Also, from an implementation standpoint, there's a major issue with making confidenceThreshold readable. If the developer switches to a new recognizer, the default confidenceThreshold may change. If the developer then reads the confidenceThreshold (for example, to increment it by 0.05), then presumably the browser needs to get the default confidence value from the speech recognizer. For a remote recognizer, this round-trip takes time, and the browser cannot stall the javascript processing.

/Glen Shires

[1] http://lists.w3.org/Archives/Public/public-speech-api/2012Apr/0031.html
On Wed, Apr 25, 2012 at 9:47 AM, Young, Milan <Milan.Young@nuance.com<mailto:Milan.Young@nuance.com>> wrote:
The speech community has lived for 20 years with the fact that confidence values are not portable across engines.  I understand that we are courting a new class of developers with this HTML-based initiative, but I want to be careful not to dumb it down to the point where we impact the mainstream speech industry.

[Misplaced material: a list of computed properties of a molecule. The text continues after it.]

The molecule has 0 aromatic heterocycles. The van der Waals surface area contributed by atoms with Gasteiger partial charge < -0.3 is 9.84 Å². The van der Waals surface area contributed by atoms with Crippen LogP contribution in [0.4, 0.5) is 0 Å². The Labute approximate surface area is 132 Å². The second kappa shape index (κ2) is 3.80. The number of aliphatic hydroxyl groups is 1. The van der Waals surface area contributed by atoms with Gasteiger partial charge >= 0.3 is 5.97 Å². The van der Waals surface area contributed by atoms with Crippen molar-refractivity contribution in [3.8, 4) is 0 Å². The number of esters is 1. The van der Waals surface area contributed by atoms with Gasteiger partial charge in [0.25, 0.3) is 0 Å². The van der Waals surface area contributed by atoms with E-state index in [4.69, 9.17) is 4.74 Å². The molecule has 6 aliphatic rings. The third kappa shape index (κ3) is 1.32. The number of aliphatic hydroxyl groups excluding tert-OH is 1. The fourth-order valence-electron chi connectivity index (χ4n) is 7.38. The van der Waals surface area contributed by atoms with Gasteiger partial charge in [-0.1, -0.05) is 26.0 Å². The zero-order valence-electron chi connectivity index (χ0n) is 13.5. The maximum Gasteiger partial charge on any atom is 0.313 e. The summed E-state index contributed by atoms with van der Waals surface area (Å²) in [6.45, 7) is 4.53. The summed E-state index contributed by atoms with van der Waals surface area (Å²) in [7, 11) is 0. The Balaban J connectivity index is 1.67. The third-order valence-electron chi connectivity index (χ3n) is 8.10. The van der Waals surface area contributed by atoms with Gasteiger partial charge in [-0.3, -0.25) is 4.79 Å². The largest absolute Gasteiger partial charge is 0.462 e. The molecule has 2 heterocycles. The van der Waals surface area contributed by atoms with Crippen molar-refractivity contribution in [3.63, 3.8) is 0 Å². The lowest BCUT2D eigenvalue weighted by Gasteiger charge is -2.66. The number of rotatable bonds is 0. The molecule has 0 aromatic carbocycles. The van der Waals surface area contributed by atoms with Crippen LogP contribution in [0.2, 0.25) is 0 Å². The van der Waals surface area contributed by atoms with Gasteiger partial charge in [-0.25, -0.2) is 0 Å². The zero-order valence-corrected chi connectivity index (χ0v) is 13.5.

Incrementally bumping up confidence (eg recognizer.confidence += 5) in response to a series of misrecognitions is a common technique.  I also find it generally ugly that confidence is special cased with a function instead of a property.  (Is it a JS limitation that you cannot mark a property as write only?)

I would rather say something like "Recognition engines generally do a good job of choosing the right confidence value for a recognition task.  If you do choose to read this property, know that it's value is not portable to other recognition tasks, other speech engines, or other user agents."


From: Glen Shires [mailto:gshires@google.com<mailto:gshires@google.com>]
Sent: Wednesday, April 25, 2012 8:11 AM
To: Hans Wennborg
Cc: Young, Milan; Satish S; public-speech-api@w3.org<mailto:public-speech-api@w3.org>

Subject: Re: Additional parameters to SpeechRecognition (was "Speech API: first editor's draft posted")


I think we all agree that speech recognizers have a concept of confidence, and that it can be mapped to a monotonically increasing range of 0.0 to 1.0.  However, specific values (for example 0.5) do not correspond to the same level of confidence for different recognizers.

I believe that if the developer does not set the confidenceThreshold, the speech recognizer should use a default value that is appropriate for that recognizer.